COVID insurance to mixed doses: questions remain for Canadians travelling to the U.S.

EDMONTON (CityNews) — Tourism experts say there are lingering questions that need to be answered now that fully vaccinated Canadians will soon be able to drive to the United States.

After 19 months, the Biden administration will re-open land borders and ports of entry to non-essential travel in November.

WATCH: CityNews’ Melissa Duggan reports on the planned reopening of the U.S. land border to fully vaccinated visitors from Canada in November. 

“If I go to the States and when I have that PCR come back and I test positive, do I get stuck in the States, do I get to come home?” wonders Beth Potter, president of the Tourism Industry Association of Canada.

That’s one of many questions being floated around by the tourism industry following the much-anticipated news.

While it’s not mandated, insurance companies are offering COVID-19 coverage for travellers with concerns.

“Do not travel without travel medical insurance, and specifically, ensuring you have COVID-19 coverage,” said Omar Kaywan of Goose Insurance.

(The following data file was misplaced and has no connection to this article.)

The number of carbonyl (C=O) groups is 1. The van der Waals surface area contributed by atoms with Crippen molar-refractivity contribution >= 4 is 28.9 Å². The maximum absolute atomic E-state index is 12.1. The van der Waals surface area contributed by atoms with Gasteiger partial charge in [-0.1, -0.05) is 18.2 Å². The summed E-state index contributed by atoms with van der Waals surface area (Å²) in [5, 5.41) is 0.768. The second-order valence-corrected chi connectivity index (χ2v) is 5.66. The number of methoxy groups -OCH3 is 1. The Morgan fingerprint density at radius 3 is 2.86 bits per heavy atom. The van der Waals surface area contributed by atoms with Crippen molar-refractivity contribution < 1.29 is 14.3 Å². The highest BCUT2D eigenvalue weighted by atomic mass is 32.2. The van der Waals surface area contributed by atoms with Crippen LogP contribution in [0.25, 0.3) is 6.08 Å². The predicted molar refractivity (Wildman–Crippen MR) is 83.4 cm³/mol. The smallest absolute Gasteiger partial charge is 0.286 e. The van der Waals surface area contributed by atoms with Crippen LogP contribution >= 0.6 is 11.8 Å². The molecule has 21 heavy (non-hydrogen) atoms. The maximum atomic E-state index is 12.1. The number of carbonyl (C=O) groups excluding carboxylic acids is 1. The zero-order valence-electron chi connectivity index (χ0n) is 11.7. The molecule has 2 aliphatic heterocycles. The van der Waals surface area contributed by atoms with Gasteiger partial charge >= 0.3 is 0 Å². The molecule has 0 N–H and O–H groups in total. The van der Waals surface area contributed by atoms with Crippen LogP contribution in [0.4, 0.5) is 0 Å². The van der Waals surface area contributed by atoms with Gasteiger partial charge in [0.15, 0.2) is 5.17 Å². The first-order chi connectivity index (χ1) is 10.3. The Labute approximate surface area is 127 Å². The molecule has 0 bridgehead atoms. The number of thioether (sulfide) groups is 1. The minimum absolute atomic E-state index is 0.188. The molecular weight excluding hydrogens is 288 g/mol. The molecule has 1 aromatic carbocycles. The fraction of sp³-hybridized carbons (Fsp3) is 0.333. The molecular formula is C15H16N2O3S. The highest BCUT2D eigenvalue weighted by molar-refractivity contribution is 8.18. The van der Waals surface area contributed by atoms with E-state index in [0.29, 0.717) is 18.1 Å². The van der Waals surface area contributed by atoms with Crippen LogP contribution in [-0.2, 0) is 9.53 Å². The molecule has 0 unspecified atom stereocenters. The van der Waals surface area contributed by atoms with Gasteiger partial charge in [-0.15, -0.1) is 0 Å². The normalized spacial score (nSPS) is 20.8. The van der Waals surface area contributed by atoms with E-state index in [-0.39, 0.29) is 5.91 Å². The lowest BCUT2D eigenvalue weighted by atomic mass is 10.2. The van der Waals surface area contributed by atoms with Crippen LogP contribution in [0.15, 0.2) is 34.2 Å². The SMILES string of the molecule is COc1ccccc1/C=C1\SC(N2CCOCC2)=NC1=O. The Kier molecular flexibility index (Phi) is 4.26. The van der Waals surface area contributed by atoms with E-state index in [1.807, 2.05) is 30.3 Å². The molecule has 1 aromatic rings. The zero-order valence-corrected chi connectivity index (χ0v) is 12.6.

“[It] will not only cover you for the medical component but also the quarantine benefit, because a lot of people do test positive and have to quarantine for 14 days.”

The costs for the legally required COVID testing will also depend on where you get swabbed.

“You can currently get a COVID-19 PCR test for US$150 to $200,” said Kaywan. “In Canada, going into the U.S., anywhere between $130 to $150.”

Vaccines approved by either the U.S. Food and Drug Administration or the World Health Organization will be accepted by the U.S., but some uncertainty remains.

“It was great to also hear the U.S. acknowledge the AstraZeneca for Canadians going into the United States, but we still lack clarity for those who have mixed doses,” said Potter.

The question remains: will the border re-opening prompt a rush to the States?

It won’t if the opening of the Canadian border to Americans in August is any indication.

“It wasn’t certainly a spike of folks coming across the border,” said Potter. “We are still on a slow incline to recovery.”

Canada’s tourism economy was pegged at more than a $1 billion pre-pandemic. It’s estimated to be at half of that now. The belief is re-opening the border will instil confidence going both ways, although a return to normal remains a ways off.

“We can start to see fuller planes, fuller trains, fuller cars coming across the border next late spring, early summer. That will be a good indication that we’re on our way,” added Potter.

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